"That's the only way you can continue to stay on top in this sport is to continue to evolve," he pointed out. "You just can't rest on what you've been doing for forever because these drivers are just too good.

Michael Waltrip Racing's Clint Bowyer was disappointed to lose out on pole by such a spender margin, while his team mate Martin Truex Jr. will start from third position.

"When you get that close and miss, it's a missed opportunity," Bowyer admitted. "I looked over on the second lap, I knew I kind of screwed my lap up. Crossed the finish line and saw I was in second and I knew it was close."




Related Pictures

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The #11 FedEx Toyota, driven by Denny Hamlin. (Photo Credit: Chris Graythen/Getty Images for NASCAR)
Denny Hamlin, driver of the #11 FedEx Office Toyota, poses with the Coors Light Pole Award after qualifying for pole position for the NASCAR Sprint Cup Series AAA 400 at Dover International Speedway on September 29, 2012 in Dover, Delaware. (Photo Credit: Tom Pennington/Getty Images)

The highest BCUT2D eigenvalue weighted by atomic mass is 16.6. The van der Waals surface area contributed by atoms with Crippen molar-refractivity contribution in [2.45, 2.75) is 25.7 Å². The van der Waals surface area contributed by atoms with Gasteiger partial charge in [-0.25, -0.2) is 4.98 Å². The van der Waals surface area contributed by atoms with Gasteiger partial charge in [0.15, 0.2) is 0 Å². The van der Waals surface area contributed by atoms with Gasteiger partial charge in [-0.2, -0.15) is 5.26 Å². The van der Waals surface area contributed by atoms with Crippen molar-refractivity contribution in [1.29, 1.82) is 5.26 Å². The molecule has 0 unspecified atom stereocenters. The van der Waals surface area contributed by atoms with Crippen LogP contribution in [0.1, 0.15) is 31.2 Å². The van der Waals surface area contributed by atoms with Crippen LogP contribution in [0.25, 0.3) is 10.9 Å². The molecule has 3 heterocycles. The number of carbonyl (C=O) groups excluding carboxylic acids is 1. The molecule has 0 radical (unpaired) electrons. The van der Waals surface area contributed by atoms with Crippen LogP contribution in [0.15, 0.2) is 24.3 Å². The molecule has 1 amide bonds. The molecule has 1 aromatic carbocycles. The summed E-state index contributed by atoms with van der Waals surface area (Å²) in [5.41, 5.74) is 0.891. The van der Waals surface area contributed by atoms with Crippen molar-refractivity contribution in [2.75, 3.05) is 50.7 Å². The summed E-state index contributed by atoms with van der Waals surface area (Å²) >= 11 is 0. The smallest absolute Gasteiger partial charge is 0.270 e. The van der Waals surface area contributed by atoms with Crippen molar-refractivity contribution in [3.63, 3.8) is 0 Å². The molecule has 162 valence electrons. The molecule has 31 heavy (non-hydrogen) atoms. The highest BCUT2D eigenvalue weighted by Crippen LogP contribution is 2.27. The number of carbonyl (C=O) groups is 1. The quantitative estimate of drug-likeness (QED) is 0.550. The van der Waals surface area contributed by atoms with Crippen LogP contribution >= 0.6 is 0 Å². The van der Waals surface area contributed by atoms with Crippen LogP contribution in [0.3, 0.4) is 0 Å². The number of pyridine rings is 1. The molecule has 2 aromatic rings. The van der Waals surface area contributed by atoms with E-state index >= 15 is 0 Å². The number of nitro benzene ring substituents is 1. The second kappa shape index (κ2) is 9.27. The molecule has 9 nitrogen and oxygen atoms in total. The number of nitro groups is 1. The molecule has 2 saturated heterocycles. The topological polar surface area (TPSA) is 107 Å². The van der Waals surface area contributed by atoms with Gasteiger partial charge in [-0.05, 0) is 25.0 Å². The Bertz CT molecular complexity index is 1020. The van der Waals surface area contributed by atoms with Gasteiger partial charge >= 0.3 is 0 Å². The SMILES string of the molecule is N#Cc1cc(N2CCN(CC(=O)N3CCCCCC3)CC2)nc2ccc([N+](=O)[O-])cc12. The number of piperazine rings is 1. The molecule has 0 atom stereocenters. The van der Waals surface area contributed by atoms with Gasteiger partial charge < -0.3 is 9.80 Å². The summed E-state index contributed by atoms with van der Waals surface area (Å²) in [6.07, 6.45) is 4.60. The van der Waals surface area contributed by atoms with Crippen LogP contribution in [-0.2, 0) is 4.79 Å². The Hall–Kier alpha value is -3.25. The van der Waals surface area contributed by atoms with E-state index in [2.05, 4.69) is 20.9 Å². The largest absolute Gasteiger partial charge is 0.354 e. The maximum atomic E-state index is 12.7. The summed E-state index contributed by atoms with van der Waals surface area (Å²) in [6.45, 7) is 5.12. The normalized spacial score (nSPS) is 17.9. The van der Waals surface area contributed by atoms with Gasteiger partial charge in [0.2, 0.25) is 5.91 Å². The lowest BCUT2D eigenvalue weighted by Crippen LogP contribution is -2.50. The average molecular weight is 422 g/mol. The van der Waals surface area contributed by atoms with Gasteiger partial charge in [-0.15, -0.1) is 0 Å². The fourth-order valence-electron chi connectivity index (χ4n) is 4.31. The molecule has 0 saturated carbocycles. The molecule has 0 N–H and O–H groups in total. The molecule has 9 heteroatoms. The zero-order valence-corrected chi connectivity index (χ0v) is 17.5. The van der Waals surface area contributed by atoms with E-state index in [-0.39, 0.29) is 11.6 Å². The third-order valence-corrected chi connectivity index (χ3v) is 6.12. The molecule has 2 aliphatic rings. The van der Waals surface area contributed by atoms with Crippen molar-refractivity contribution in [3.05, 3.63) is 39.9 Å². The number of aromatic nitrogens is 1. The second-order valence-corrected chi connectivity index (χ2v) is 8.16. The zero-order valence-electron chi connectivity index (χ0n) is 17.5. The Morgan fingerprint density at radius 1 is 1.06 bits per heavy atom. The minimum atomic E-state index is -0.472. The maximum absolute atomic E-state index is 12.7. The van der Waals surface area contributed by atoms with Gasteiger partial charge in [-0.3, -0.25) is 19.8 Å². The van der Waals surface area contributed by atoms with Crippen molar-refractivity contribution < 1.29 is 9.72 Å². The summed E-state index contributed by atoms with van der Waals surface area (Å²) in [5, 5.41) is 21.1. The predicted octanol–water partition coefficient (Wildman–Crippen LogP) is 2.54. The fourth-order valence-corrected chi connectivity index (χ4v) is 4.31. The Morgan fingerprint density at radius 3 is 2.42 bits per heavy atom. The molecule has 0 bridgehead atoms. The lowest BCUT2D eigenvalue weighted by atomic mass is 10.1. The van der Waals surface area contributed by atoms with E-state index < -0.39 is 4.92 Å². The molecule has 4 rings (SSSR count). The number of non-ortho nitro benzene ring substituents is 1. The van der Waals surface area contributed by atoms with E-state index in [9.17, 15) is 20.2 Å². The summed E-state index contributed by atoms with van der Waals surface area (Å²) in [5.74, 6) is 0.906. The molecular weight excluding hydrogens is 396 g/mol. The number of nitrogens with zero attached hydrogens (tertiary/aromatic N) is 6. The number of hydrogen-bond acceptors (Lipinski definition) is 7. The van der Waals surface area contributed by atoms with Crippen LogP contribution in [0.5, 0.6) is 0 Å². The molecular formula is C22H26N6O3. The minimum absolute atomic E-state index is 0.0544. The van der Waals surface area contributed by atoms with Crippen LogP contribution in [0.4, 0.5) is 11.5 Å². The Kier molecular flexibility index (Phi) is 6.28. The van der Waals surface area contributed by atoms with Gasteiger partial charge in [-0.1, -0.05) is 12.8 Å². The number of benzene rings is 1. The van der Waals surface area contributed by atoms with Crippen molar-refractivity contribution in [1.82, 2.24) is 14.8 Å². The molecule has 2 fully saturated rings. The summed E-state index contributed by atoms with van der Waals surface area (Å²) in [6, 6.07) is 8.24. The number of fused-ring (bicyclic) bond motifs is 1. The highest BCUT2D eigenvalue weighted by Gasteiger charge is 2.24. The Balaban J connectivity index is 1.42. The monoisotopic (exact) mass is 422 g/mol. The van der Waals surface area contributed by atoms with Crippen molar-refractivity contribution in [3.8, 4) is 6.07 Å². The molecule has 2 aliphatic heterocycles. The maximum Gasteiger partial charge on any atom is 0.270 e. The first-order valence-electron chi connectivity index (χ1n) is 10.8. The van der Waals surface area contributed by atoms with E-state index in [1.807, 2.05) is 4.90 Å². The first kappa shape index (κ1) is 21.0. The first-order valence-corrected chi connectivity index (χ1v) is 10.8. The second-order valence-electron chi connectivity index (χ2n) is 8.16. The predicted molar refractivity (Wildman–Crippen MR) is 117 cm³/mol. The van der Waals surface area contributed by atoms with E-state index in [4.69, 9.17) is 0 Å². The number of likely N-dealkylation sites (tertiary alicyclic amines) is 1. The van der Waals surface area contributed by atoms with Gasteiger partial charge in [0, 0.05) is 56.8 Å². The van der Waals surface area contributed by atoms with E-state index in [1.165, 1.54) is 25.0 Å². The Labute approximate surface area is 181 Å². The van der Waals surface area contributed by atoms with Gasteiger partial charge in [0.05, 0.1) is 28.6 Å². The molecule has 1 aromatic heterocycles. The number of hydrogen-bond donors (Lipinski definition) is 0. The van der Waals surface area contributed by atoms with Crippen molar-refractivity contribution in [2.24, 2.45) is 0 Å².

Denny Hamlin, driver of the #11 FedEx Express Toyota, practices for the NASCAR Sprint Cup Series Ford EcoBoost 400 at Homestead-Miami Speedway on November 14, 2014 in Homestead, Florida.  (Photo Credit: Todd Warshaw/NASCAR via Getty Images)
Kevin Harvick, driver of the #4 Budweiser Chevrolet, passes Denny Hamlin, driver of the #11 FedEx Express Toyota, to take the lead and win the NASCAR Sprint Cup Series Ford EcoBoost 400 at Homestead-Miami Speedway on November 16, 2014 in Homestead, Florida. (Photo Credit: Patrick Smith/Getty Images)
Marcos Ambrose, driver of the #9 Stanley Ford, poses with his team before his last race, the NASCAR Sprint Cup Series Ford EcoBoost 400 at Homestead-Miami Speedway on November 16, 2014 in Homestead, Florida.  (Photo Credit: Jerry Markland/Getty Images)
Kevin Harvick, driver of the #4 Budweiser Chevrolet SS, celebrates his victory and the 2014 NASCAR Sprint Cup Series Championship Sunday, November 16, 2014 winning the final NASCAR Sprint Cup race of the season at Homestead-Miami Speedway in Homestead, Florida. Ryan Newman, driver of the #31 Caterpillar Chevrolet SS finishes 2nd. (Photo by Harold Hinson/HHP for Chevy Racing)